This is the second post addressing the three lies we believe that lead us into procrastination. See the introduction post here and the first post in the series here.

 

lie2-bucket-list

When it comes to procrastinating, I think this is the most familiar problem. How many times have procrastinators chosen TV, movies, video games, Facebook, or Netflix instead of doing their essay for class? More insidious is when we do good things instead of the task we should be doing. At work I always have tasks I prefer over others, and sometimes the only thing motivating me to do the crummy jobs was the fact that I was being paid to do them. This doesn’t apply as well at home or in our personal lives. Even the idea that we’re paying for our courses isn’t motivation enough for us to do our work sometimes. This is all because of the lie we believe that this other more fun thing is more rewarding than doing the crummy task.

I was starting this lie in the face last week. Jack was down for a nap and I could watch TV or clean. The day before I felt AWESOME after doing some cleaning. As I was tempted to watch TV I remembered that this idea that I would feel better if I watched TV instead of cleaning was totally false. TV would be fun right now, but then I’d be left with the icky feeling that I avoided what I really needed to do AND left with the mess.

Until you’ve learned through experience that Doing The Thing is, in fact, more rewarding than Not Doing The Thing, it’s so much harder to believe that not doing It isn’t better. It’s also easy to quickly forget.

The way I deal with these lies is to remember the times I Did The Thing and felt GREAT. It’s an exercise that requires intentional thinking, but I find is fairly useful. The other thing that helps (I talk about this in my ebook) is building momentum.

How do you battle this lie? 

Lie 1: “It will take too long to do right now”

This is the first post addressing the three lies we believe that lead us into procrastination. See the introduction post here.

Original photo by William Warby

Original photo by William Warby

How many times have you thought, “I need to do _____” only to “realize” you don’t have enough time. Let’s be honest with ourselves: 9 times out of 10 that is not true in the least. When I first started attacking this idea that I didn’t have enough time, I started timing myself. I would stare at the pile of dishes and think, “I should do this but I’ll be late if I start now.” After I timed it, I realized it was a 3 minute job and I often had 5 to spare. This was such a freeing  realization because I sincerely believed both things: that I needed to do the job and that I didn’t have enough time. Soon I realized that this part of my brain was broken and I needed to acknowledge that the thought “it will take too long” should be treated as an unreliable calculation.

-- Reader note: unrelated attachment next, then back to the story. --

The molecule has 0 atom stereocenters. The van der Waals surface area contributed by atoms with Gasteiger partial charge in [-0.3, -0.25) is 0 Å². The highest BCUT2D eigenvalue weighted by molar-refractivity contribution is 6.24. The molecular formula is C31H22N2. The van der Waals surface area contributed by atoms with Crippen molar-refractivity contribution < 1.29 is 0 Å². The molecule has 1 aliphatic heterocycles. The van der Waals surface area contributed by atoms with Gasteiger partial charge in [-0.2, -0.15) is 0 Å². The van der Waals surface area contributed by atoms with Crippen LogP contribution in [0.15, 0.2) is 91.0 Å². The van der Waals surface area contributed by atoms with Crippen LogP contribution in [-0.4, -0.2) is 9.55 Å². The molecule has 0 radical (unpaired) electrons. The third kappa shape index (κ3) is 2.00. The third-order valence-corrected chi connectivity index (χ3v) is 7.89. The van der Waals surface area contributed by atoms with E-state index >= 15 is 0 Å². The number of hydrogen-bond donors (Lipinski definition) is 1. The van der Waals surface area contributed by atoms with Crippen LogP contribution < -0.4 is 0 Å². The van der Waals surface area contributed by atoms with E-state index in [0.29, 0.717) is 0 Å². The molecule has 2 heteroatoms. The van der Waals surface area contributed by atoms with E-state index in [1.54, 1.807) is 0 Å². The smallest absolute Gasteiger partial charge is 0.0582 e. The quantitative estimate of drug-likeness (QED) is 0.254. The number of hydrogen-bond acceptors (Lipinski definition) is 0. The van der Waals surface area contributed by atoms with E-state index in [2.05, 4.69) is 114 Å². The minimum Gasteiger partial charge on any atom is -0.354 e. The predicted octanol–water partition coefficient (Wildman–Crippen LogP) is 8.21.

I’m not sure how this lie started worming its way into brains everywhere but it really needs to stop. If you think you don’t have time – try anyways and see how far you get. Half done dishes are better than never done. After you time yourself doing several activities that will “take too long” my guess is you’ll notice that they were a 10 minute job, not a 30 minute job your brain exploded the situation into.

Stresshacker.com affirms this and explains:

Learning to better estimate time to task completion is a skill that needs to be developed by procrastinators who, for whatever reason, seem to fall short of its mastery.

There you have it. Next time you think, “I don’t have time to do that right now” call your own bluff and give it a try!

 

The 3 lies that trap us into procrastinating

Original Photo by  Paul Swansen

Original Photo by Paul Swansen

In the last little bit I’ve been needing a refresher on some of the stuff I’ve previously blogged about on  the topic of productivity. These days I’m learning what it means to not procrastinate around the home. My problem at home is that I’m not a cleaner, and I’m rarely tidy for longer than a few days. I just slink back into my old slobbish ways. Growing up my parents called me Messy Jessy for obvious reasons: my room was always total chaos, but it was a chaos I understood. I could always find whatever I was looking for UNTIL I TIDIED.

Now that life with baby has mostly fallen into a recognizable routine it’s time I figured out how to keep this place in order. Thus the return to all the things I’ve learned about decision fatigue and habit development, productivity, and everything else. But before I remembered to pull up those old blog posts, I found myself Googling something like “help! I’m a slob” and found FLYlady.net which is a frightening website but a really good system. As I read through it I could identify elements of keystone habits, combating decision fatigue, and a whole range of other things I’ve blogged about. Basically, I was in heaven. In reading through the website and adopting (and adapting) the plan for myself, I noticed a few mental traps I always fall into when it comes to getting things done.